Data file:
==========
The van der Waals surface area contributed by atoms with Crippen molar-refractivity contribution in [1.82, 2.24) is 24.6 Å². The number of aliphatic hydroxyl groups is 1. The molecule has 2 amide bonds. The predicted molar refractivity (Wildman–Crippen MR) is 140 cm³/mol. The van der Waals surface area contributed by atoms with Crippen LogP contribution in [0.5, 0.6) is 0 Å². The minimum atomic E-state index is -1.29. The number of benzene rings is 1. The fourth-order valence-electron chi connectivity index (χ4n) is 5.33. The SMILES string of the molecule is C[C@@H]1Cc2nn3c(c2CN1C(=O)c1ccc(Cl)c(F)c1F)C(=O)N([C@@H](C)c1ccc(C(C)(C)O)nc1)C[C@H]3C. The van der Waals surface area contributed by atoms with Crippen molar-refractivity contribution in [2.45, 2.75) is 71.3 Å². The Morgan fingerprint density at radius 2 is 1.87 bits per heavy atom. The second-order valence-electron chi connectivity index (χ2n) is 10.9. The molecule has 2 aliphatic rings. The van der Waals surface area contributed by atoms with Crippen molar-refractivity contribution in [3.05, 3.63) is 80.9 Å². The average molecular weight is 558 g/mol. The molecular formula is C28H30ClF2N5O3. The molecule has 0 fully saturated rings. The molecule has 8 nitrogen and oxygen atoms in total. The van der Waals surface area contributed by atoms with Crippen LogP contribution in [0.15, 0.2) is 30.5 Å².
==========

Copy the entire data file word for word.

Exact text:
The van der Waals surface area contributed by atoms with Crippen molar-refractivity contribution in [1.82, 2.24) is 24.6 Å². The number of aliphatic hydroxyl groups is 1. The molecule has 2 amide bonds. The predicted molar refractivity (Wildman–Crippen MR) is 140 cm³/mol. The van der Waals surface area contributed by atoms with Crippen LogP contribution in [0.5, 0.6) is 0 Å². The minimum atomic E-state index is -1.29. The number of benzene rings is 1. The fourth-order valence-electron chi connectivity index (χ4n) is 5.33. The SMILES string of the molecule is C[C@@H]1Cc2nn3c(c2CN1C(=O)c1ccc(Cl)c(F)c1F)C(=O)N([C@@H](C)c1ccc(C(C)(C)O)nc1)C[C@H]3C. The van der Waals surface area contributed by atoms with Crippen molar-refractivity contribution in [2.45, 2.75) is 71.3 Å². The Morgan fingerprint density at radius 2 is 1.87 bits per heavy atom. The second-order valence-electron chi connectivity index (χ2n) is 10.9. The molecule has 2 aliphatic rings. The van der Waals surface area contributed by atoms with Crippen molar-refractivity contribution in [3.05, 3.63) is 80.9 Å². The average molecular weight is 558 g/mol. The molecular formula is C28H30ClF2N5O3. The molecule has 0 fully saturated rings. The molecule has 8 nitrogen and oxygen atoms in total. The van der Waals surface area contributed by atoms with Crippen LogP contribution in [0.15, 0.2) is 30.5 Å².